Location

 

Deciding on the location for your outdoor kitchen is a very important decision and, depending on the layout of your property, there may be several great options you’ll have to choose between. It may be under an existing covered structure or simply out on the patio exposed to the elements. We have found that clients in certain geographical locales prefer to have their kitchen located under a roof structure, protecting them from either the extreme heat of the sun or to allow them to utilize their kitchen during rain or other bad weather. This is a great idea if your space will accommodate this design and dramatically increases its usability. This design does however create challenges for properly ventilating your cooking appliances as smoke can easily build up inside a covered structure. The addition and utilization of a vent hood will remedy these issues, though you will need to be sure to include it in your budgeting. It is recommended that the vent hood be 6-12” wider than the appliances to ensure that all possible smoke is captured.


Questions Before Starting

 

Will outdoor kitchen be against the house and attached to its utilities? If it is close to the house make sure all fire codes are considered. If you’re running separate utilities consider underground obstacles. Is the current patio and yard drainage sufficient? Do you want to provide some shelter from the wind, sun, or road noise? What is the sun exposure, and how will you ensure adequate shade in hotter climates? What are the requirements for any new structures? Are permits needed for the outdoor kitchen or any pavilions or other structures you’re planning? Check with your local building department before starting work.

Utilities

 

Has the gas line size and pressure been confirmed? Natural gas should be 7” water column. Bulk propane should be regulated to an 11” water column. Has the plumber or gas technician planned for the total BTU volume of all the BBQ equipment? If additional gas appliances are running off the same line such as fire pits, pool heaters, and patio heaters, a load test may be required.

Will the kitchen be plumbed for water supply? Hot and cold or just cold? An under-counter water heater installed below the sink is usually less expensive than running hot water lines and performs better. Have you provided a shutoff valve and a drain to winterize the water lines? Do you plan to get rid of the waste water with a french drain or attach it to the city’s sewage?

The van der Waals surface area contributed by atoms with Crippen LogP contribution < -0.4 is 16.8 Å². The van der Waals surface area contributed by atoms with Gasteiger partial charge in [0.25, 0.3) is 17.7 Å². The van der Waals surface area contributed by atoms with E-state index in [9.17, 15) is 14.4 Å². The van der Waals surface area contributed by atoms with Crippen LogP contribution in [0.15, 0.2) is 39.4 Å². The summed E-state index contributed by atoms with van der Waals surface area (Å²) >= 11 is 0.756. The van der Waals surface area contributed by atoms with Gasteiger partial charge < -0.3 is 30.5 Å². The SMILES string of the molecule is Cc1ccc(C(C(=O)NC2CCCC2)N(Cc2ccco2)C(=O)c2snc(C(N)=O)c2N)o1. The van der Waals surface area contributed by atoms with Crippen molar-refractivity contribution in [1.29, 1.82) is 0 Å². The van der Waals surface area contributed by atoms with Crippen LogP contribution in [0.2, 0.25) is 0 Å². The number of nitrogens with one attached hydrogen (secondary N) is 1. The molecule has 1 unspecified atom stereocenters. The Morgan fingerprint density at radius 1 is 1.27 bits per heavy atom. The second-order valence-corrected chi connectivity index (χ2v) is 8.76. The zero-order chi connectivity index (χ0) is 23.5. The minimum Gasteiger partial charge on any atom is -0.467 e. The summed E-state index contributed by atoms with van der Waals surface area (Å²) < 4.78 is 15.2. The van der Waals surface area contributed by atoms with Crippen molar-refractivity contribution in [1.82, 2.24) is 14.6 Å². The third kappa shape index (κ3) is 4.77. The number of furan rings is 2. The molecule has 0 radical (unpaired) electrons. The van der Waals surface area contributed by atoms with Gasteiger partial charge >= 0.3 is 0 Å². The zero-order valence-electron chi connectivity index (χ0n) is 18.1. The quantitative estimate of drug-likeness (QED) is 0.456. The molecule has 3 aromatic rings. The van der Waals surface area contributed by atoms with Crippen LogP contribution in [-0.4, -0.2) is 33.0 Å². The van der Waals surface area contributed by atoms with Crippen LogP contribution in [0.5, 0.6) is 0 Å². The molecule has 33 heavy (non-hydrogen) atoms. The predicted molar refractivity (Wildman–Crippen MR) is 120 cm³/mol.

Have electrical outlets been planned throughout the kitchen and above the counter? Be sure to provide a dedicated circuit to any refrigeration as these typically need more amperage. Outlets for standard appliance should also be on a separate circuit. Outlets above the counter can be used for blenders, rotisserie motors and the like but you will also need outlets below the counter for the outdoor refrigerator, BBQ lights, BBQ ignition, water heaters and things such as these.

If a TV is planned for the outdoor space, be sure to provide conduits to run the cable lines and or HDMI cables from where the TV box will be housed. Low voltage wire (telephone, Cat 5 or Cable) cannot run in the same conduit as high voltage (110 volt) power which will be required to run the TV. If considering High Voltage (220 volt – 440 volt) patio heaters, make sure that a dedicated minimum 50 amp breaker is used for this type of install and that a load test is calculated to consider all uses. It is always best to install switches for any outlets that run refrigeration so that the units can be turned off without anyone having to pull them out to be unplugged.